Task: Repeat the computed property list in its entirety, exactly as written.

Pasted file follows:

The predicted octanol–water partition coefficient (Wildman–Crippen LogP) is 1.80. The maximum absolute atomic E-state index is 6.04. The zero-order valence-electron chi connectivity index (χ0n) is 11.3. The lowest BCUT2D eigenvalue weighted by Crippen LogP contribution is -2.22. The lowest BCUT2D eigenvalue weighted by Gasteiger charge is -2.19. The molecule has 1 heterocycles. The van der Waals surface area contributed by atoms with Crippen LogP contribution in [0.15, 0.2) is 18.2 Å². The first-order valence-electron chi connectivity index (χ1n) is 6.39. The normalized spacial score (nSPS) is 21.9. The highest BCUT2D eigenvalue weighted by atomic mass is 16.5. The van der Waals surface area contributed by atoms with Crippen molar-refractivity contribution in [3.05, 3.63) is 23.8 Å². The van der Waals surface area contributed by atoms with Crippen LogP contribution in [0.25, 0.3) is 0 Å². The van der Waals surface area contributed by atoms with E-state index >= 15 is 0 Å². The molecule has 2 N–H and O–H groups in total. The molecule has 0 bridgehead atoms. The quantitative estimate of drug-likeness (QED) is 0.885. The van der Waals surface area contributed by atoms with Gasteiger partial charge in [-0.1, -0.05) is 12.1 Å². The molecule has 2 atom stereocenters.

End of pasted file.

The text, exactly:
The predicted octanol–water partition coefficient (Wildman–Crippen LogP) is 1.80. The maximum absolute atomic E-state index is 6.04. The zero-order valence-electron chi connectivity index (χ0n) is 11.3. The lowest BCUT2D eigenvalue weighted by Crippen LogP contribution is -2.22. The lowest BCUT2D eigenvalue weighted by Gasteiger charge is -2.19. The molecule has 1 heterocycles. The van der Waals surface area contributed by atoms with Crippen LogP contribution in [0.15, 0.2) is 18.2 Å². The first-order valence-electron chi connectivity index (χ1n) is 6.39. The normalized spacial score (nSPS) is 21.9. The highest BCUT2D eigenvalue weighted by atomic mass is 16.5. The van der Waals surface area contributed by atoms with Crippen molar-refractivity contribution in [3.05, 3.63) is 23.8 Å². The van der Waals surface area contributed by atoms with Crippen LogP contribution in [0.25, 0.3) is 0 Å². The van der Waals surface area contributed by atoms with E-state index >= 15 is 0 Å². The molecule has 2 N–H and O–H groups in total. The molecule has 0 bridgehead atoms. The quantitative estimate of drug-likeness (QED) is 0.885. The van der Waals surface area contributed by atoms with Gasteiger partial charge in [-0.1, -0.05) is 12.1 Å². The molecule has 2 atom stereocenters.